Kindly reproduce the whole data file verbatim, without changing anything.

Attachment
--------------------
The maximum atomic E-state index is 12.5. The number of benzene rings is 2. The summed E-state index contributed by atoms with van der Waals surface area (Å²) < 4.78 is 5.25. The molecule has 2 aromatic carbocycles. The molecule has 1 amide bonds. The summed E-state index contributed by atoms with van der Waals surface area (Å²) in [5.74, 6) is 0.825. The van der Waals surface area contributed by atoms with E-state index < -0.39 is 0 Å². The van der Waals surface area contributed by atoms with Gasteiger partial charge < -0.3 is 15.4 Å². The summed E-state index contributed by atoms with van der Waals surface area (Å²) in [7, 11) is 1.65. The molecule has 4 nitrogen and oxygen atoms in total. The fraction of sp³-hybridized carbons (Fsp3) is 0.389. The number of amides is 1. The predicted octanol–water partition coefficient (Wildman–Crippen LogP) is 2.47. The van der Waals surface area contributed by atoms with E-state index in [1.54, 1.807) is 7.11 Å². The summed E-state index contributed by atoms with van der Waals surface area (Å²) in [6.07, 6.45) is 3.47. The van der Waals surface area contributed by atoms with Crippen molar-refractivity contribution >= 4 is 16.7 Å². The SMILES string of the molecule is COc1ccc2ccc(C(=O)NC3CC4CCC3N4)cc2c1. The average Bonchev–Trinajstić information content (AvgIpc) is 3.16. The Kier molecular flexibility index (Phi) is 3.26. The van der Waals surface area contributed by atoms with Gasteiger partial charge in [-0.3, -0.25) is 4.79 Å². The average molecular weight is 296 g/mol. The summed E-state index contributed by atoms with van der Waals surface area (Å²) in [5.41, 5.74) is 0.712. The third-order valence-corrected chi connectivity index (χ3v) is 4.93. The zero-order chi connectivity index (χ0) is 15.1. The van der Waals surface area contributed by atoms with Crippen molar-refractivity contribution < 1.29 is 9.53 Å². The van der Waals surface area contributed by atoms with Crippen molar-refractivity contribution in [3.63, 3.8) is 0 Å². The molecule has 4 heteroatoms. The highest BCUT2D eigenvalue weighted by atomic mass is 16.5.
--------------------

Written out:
The maximum atomic E-state index is 12.5. The number of benzene rings is 2. The summed E-state index contributed by atoms with van der Waals surface area (Å²) < 4.78 is 5.25. The molecule has 2 aromatic carbocycles. The molecule has 1 amide bonds. The summed E-state index contributed by atoms with van der Waals surface area (Å²) in [5.74, 6) is 0.825. The van der Waals surface area contributed by atoms with E-state index < -0.39 is 0 Å². The van der Waals surface area contributed by atoms with Gasteiger partial charge < -0.3 is 15.4 Å². The summed E-state index contributed by atoms with van der Waals surface area (Å²) in [7, 11) is 1.65. The molecule has 4 nitrogen and oxygen atoms in total. The fraction of sp³-hybridized carbons (Fsp3) is 0.389. The number of amides is 1. The predicted octanol–water partition coefficient (Wildman–Crippen LogP) is 2.47. The van der Waals surface area contributed by atoms with E-state index in [1.54, 1.807) is 7.11 Å². The summed E-state index contributed by atoms with van der Waals surface area (Å²) in [6.07, 6.45) is 3.47. The van der Waals surface area contributed by atoms with Crippen molar-refractivity contribution >= 4 is 16.7 Å². The SMILES string of the molecule is COc1ccc2ccc(C(=O)NC3CC4CCC3N4)cc2c1. The average Bonchev–Trinajstić information content (AvgIpc) is 3.16. The Kier molecular flexibility index (Phi) is 3.26. The van der Waals surface area contributed by atoms with Gasteiger partial charge in [-0.3, -0.25) is 4.79 Å². The average molecular weight is 296 g/mol. The summed E-state index contributed by atoms with van der Waals surface area (Å²) in [5.41, 5.74) is 0.712. The third-order valence-corrected chi connectivity index (χ3v) is 4.93. The zero-order chi connectivity index (χ0) is 15.1. The van der Waals surface area contributed by atoms with Crippen molar-refractivity contribution < 1.29 is 9.53 Å². The van der Waals surface area contributed by atoms with Crippen molar-refractivity contribution in [3.63, 3.8) is 0 Å². The molecule has 4 heteroatoms. The highest BCUT2D eigenvalue weighted by atomic mass is 16.5.